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Discover Maldives


Discover Maldives

Tourists confirm that tourism in Maldives actually lives up to all expectations, as it is characterized by the splendour of the bright sun, transparent blue lakes, coral reefs full of fish, diving opportunities between sharks, and white sand beaches that extend to miles and miles of charming turquoise waters And, although the image of Maldives is familiar, there are likely to be some surprising things you didn't know about this South Asian destination.

Maldives consists of more than 1,000 small islands

Discover Maldives
Maldives Islands

Yes, you read correctly. Maldives consists of about 1190 islands spread across the Indian Ocean, located in southern and western India and Sri Lanka, but we are not talking about an archipelago like Hawaii here, especially since some islands in Maldives are very small, which you can discover along the way on your Google map, some other islands are barely more than a strip of sand coming out of the water. This means that besides the more populous island of Male, many islands have nothing more than a resort or hotel.

Not all of these islands are inhabited

Among the hundreds of islands within Maldives, there are 26 atolls, and there are also islands that tourists are forbidden to visit even though the locals inhabit them, while the uninhabited Maldives are used for farm or industry, or as "picnic" islands for resorts, which tourists can visit For the day to eat romantic special meals.

Some islands in Maldives are human-made

While it is believed that most of the islands in Maldives were formed by volcanoes, and most of the islands themselves are the peaks of the remainder of those volcanic islands, some of the islands are in fact man-made. For example, Hulhumale Island, which is the closest island to the main airport in Male, is a "reclaimed" or "artificial" island that was created in 2004 by throwing large amounts of sand and concrete to create the foundation. Today, it appears to be a city complete with paved roads, shops, housing, and the coast.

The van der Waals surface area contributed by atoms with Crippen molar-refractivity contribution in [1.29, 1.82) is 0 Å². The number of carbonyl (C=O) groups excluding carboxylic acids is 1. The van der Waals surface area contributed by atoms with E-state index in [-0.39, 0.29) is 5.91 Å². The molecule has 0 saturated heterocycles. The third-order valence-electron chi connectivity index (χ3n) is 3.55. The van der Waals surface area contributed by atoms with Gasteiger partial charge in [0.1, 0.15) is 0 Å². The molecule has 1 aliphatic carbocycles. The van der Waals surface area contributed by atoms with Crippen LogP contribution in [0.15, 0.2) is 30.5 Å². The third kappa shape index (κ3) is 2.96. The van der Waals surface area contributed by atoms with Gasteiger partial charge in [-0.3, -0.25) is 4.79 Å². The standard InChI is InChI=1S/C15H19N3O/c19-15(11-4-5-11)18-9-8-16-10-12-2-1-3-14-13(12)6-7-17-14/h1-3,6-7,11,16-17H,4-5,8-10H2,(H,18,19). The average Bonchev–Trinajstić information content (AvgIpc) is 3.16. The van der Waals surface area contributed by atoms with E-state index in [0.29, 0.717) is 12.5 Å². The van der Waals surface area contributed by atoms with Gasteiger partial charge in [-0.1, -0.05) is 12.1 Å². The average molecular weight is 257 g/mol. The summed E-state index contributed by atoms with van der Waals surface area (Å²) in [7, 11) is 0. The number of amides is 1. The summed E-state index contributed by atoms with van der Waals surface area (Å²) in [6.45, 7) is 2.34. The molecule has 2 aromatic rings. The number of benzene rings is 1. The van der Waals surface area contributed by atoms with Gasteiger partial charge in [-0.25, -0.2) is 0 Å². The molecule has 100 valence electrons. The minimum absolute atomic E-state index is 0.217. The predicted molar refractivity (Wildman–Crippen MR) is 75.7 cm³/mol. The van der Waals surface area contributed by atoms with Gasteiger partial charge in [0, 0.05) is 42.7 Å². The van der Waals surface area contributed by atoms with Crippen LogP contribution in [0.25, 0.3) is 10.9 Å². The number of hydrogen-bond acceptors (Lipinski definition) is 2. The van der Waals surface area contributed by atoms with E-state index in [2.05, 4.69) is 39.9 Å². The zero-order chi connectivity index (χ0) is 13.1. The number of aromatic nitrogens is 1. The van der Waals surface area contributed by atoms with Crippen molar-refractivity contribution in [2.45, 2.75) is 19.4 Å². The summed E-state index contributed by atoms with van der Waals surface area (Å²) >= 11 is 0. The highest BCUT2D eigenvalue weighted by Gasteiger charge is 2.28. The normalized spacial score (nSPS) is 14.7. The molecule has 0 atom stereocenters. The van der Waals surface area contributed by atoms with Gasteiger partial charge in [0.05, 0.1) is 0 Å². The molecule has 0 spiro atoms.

Climate change may cause a serious problem for islands

If you need reasons to take your dream trip to Maldives, don't miss it, it might disappear. In fact, several dozen islands have already disappeared thanks to natural erosion from the sea, natural disasters such as the 2004 Indian Ocean tsunami, and rising sea levels. Additionally, coral is the geological basis for most of the islands in Maldives, and it is particularly sensitive to rises in ocean and sea temperatures.

Even if it takes some time for the islands to disappear, the lack of safe drinking water due to salt seas that interfere with freshwater layers, as well as floods, will pose risks to human life.

Even if these facts aren't alarming enough, for many of the remaining islands, beach erosion is still a big problem - so don't be surprised if you see sea walls built around the islands to help preserve beaches.

The best time to visit Maldives is from November to April

While temperatures in Maldives are generally stable throughout the year, Maldives is vulnerable to the southwest monsoons responsible for the rainy season which roughly coincides with the months from May through October. From November to January, it can be a bit windy, but you will get sunny and dry weather. Even if you choose to visit during the rainy season, you will likely see more sun than clouds. However, climate change is changing meteorological patterns around the world, and temperatures can swing on the islands for days on end.

The beaches sparkle naturally